Indian companies granted licence to produce generic sofosbuvir and investigational single tablet regimen of ledipasvir/sofosbuvir for treatment of chronic hepatitis C
US-based Gilead Sciences announced Monday that it has signed licensing agreements with seven India-based generic pharmaceutical manufacturers to expand access to its chronic hepatitis C medicines in developing countries.
The agreements were signed with Cadila Healthcare Ltd., Cipla Ltd., Hetero Labs Ltd., Mylan Laboratories Ltd., Ranbaxy Laboratories Ltd., Sequent Scientific Ltd. and Strides Arcolab Ltd. These are non-exclusive licences, which means Gilead holds the rights to keep manufacturing the medicines.
Licences have been granted for drugs sofosbuvir and the investigational single tablet regimen of ledipasvir/sofosbuvir for distribution in 91 developing countries.
The countries within the agreement account for more than 100 million people living with hepatitis C, representing 54 per cent of the total global infected population. “Hepatitis C is a significant public health issue worldwide... In developing countries, large-volume generic manufacturing and distribution is widely regarded as a key component in expanding access to medicines," said Gregg H Alton, executive vice-president, corporate and medical affairs, Gilead Sciences.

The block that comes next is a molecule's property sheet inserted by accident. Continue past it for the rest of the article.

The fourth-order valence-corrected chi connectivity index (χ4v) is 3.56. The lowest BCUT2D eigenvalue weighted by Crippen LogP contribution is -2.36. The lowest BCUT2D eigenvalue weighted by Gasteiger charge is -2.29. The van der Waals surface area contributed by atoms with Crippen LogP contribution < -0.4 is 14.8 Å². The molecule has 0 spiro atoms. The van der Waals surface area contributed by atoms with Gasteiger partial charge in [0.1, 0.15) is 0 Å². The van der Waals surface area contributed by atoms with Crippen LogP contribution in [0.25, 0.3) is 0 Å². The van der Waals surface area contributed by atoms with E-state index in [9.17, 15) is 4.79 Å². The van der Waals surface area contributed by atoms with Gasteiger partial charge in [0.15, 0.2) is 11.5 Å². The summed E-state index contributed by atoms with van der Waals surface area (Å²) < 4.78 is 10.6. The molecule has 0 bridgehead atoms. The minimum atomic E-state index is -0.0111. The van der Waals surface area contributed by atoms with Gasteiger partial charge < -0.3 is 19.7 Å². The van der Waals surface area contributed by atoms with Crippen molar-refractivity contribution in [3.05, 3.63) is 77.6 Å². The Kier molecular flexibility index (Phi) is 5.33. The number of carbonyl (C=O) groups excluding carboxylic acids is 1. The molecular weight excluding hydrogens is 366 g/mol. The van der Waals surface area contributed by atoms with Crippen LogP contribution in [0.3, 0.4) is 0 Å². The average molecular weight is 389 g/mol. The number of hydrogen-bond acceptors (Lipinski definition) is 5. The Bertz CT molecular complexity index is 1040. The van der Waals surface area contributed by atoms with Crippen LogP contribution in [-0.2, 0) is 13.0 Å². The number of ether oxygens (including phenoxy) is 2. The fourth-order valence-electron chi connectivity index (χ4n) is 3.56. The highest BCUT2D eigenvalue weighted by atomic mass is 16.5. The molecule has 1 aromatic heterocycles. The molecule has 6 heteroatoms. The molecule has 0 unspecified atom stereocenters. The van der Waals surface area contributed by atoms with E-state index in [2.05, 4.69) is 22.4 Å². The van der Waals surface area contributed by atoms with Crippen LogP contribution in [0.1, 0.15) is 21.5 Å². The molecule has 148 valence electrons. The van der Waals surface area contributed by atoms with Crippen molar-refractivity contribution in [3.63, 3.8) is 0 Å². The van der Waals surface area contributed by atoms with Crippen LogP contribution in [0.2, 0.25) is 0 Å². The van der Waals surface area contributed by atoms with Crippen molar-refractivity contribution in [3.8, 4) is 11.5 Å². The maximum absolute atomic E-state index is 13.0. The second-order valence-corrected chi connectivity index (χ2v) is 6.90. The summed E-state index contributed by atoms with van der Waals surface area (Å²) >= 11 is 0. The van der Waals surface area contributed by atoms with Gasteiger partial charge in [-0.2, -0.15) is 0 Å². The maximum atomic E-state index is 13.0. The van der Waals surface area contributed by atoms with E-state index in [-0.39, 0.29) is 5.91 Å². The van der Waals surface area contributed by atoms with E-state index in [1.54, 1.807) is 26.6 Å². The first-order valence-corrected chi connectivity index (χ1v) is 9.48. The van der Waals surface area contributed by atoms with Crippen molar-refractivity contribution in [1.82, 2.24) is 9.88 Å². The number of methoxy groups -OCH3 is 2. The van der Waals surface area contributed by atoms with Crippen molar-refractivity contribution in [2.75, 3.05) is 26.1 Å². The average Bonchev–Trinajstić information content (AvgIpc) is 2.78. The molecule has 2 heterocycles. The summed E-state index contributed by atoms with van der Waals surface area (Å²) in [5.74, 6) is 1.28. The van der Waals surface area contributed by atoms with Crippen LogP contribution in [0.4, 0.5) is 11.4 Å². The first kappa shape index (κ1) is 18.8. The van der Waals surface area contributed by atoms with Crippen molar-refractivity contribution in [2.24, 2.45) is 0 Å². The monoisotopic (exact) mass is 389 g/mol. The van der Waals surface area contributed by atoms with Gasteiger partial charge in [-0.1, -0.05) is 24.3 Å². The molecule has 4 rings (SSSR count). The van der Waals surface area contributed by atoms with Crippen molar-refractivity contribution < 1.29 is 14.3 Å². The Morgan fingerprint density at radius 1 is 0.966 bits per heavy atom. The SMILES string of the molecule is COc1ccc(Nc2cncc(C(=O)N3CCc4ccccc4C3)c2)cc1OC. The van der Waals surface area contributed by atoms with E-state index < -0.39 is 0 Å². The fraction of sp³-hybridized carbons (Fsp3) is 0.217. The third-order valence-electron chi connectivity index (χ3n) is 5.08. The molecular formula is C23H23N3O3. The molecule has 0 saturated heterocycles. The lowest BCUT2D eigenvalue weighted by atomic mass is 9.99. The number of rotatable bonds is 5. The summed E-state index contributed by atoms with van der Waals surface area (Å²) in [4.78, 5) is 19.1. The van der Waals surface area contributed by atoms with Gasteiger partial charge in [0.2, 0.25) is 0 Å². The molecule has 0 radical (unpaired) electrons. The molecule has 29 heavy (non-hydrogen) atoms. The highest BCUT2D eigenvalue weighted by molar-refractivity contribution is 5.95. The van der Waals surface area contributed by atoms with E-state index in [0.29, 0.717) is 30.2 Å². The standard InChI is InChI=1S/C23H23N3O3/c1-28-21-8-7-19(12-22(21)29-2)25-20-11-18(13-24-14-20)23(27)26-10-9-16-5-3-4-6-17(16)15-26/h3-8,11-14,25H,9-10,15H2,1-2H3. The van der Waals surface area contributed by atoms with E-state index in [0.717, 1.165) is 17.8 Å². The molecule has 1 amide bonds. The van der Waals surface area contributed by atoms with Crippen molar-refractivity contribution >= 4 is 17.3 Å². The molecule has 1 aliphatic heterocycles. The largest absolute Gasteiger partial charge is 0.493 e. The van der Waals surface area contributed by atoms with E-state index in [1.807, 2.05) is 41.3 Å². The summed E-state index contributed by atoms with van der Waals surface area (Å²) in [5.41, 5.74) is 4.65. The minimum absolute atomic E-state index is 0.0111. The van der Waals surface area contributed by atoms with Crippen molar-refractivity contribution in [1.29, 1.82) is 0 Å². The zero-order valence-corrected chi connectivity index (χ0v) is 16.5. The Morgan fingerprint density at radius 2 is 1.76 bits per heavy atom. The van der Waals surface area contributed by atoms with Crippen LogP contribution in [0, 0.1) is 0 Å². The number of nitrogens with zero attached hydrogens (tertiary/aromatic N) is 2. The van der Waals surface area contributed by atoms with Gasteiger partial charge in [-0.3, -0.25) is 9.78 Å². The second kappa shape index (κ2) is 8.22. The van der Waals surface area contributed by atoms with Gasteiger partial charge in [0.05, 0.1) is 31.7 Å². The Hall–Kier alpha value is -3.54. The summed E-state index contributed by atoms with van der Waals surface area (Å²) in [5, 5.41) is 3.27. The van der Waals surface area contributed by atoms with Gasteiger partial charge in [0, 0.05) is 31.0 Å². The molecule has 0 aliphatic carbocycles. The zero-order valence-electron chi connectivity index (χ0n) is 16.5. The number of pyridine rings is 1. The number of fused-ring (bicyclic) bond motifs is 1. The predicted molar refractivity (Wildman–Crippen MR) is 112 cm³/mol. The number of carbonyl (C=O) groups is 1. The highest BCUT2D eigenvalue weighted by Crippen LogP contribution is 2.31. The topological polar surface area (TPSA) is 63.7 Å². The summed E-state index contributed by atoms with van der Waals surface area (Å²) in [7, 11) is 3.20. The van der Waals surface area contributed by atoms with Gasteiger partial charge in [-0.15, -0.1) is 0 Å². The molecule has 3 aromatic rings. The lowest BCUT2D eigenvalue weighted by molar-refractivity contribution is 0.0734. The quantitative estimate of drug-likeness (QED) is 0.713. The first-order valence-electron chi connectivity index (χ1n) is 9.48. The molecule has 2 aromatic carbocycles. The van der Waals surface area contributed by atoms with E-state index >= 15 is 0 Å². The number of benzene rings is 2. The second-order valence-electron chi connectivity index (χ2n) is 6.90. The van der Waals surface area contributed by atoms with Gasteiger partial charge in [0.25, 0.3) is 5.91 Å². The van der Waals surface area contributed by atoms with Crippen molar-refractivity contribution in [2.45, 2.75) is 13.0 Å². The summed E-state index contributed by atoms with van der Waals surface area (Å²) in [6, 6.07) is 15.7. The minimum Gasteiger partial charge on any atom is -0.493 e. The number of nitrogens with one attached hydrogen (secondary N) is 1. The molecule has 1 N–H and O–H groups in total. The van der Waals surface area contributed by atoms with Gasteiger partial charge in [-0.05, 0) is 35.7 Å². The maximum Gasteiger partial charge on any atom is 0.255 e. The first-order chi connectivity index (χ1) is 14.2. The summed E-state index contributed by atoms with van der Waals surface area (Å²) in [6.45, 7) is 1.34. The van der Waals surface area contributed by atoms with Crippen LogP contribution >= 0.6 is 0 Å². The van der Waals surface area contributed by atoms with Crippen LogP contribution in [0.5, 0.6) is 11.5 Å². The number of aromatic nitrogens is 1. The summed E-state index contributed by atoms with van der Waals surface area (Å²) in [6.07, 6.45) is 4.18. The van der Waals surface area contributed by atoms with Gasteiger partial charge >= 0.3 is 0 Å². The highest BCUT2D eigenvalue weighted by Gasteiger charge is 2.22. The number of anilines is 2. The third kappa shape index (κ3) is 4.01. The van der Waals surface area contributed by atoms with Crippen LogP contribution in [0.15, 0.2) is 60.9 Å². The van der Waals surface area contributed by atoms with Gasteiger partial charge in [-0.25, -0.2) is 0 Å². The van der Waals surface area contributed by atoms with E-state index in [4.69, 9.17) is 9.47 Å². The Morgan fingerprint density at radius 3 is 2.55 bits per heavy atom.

Under the licensing agreements, the Indian companies will receive a complete technology transfer of the Gilead manufacturing process to enable them to scale up production. The licencees will also set their own prices for the generic product they produce, paying a royalty on sales to Gilead. The licences also permit the manufacture of sofosbuvir or ledipasvir in combination with other chronic hepatitis C medicines.
Sofosbuvir was approved under the trade name Sovaldi by the US Food and Drug Administration (FDA) in December 2013 and by the European Commission in January 2014.
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